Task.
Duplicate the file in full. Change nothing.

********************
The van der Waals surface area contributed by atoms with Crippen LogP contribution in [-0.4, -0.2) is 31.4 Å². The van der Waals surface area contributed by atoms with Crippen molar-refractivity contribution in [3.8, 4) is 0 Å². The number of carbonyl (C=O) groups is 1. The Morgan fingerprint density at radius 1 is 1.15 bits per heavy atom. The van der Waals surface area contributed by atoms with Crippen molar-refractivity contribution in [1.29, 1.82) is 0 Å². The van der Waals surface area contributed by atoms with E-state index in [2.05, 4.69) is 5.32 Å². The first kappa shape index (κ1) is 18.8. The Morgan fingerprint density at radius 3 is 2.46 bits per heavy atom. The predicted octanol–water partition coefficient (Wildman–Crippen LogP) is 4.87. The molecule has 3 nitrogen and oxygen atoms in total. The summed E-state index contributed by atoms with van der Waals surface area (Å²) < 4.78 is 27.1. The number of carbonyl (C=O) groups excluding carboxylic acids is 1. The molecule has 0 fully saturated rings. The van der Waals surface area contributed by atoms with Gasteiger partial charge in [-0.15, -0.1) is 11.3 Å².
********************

The van der Waals surface area contributed by atoms with Crippen LogP contribution in [-0.4, -0.2) is 31.4 Å². The van der Waals surface area contributed by atoms with Crippen molar-refractivity contribution in [3.8, 4) is 0 Å². The number of carbonyl (C=O) groups is 1. The Morgan fingerprint density at radius 1 is 1.15 bits per heavy atom. The van der Waals surface area contributed by atoms with Crippen molar-refractivity contribution in [1.29, 1.82) is 0 Å². The van der Waals surface area contributed by atoms with E-state index in [2.05, 4.69) is 5.32 Å². The first kappa shape index (κ1) is 18.8. The Morgan fingerprint density at radius 3 is 2.46 bits per heavy atom. The predicted octanol–water partition coefficient (Wildman–Crippen LogP) is 4.87. The molecule has 3 nitrogen and oxygen atoms in total. The summed E-state index contributed by atoms with van der Waals surface area (Å²) < 4.78 is 27.1. The number of carbonyl (C=O) groups excluding carboxylic acids is 1. The molecule has 0 fully saturated rings. The van der Waals surface area contributed by atoms with Gasteiger partial charge in [-0.15, -0.1) is 11.3 Å².